Wednesday, August 15, 2007
The Lawyers' Manual on Professional Conduct reports an interesting decision from the Eastern District of Pennsylvania in a case involving alleged trademark infringement and misappropriation of trade secrets. A law firm representing the defendants searched the Internet for information about the plaintiff. The firm went to the plaintiffs web page and, using a program called the Wayback Machine, looked at an earlier version of the page. The firm then printed copies of the pages that were used to their client's benefit in the litigation.
The plaintiffs sued the law firm on a theory of improper hacking. The court held that the use of the program to view expired web pages and review of the achived pages did not create tort or other liability. The fact that a web page malfunction allowed the firm to see materials that the owner of the page had taken steps to block from public access was immaterial, as the firm had not stolen passwords or engaged in other misconduct to view the pages at issue.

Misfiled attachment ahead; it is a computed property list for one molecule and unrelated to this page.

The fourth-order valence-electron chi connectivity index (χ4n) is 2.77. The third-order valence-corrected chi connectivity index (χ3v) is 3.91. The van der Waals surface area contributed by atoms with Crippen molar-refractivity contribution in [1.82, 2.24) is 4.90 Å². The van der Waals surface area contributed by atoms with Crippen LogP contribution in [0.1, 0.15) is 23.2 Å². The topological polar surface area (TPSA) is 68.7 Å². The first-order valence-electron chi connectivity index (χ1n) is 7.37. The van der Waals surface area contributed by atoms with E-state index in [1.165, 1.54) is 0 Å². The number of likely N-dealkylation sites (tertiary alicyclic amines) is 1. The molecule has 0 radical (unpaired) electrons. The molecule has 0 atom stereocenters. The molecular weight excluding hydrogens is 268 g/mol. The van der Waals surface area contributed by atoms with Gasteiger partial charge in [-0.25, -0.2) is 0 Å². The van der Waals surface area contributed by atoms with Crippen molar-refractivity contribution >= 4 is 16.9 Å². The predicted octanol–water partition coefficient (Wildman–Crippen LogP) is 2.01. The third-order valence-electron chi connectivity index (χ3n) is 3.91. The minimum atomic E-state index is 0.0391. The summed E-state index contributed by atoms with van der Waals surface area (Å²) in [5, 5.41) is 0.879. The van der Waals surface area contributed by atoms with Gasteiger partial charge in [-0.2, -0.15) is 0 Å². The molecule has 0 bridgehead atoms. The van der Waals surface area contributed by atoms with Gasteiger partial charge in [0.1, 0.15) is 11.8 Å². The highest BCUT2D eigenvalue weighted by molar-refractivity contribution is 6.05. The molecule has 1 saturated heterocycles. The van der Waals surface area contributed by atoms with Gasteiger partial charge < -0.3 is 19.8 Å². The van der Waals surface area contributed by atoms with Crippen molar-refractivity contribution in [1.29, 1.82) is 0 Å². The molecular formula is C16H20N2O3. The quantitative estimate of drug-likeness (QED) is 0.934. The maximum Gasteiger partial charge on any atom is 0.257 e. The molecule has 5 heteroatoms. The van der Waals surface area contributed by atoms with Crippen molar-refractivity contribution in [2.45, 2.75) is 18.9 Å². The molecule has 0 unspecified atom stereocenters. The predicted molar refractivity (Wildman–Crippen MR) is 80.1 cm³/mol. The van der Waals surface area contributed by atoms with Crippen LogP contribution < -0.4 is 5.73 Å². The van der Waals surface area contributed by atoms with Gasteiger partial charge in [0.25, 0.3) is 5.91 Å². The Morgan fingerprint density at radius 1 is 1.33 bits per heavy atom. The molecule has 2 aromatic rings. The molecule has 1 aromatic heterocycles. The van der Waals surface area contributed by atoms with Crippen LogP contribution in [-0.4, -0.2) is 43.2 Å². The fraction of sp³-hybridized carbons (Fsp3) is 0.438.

The title of this post will only make sense to people old enough to remember the classic Rocky & Bullwinkle Show. (Mike Frisch)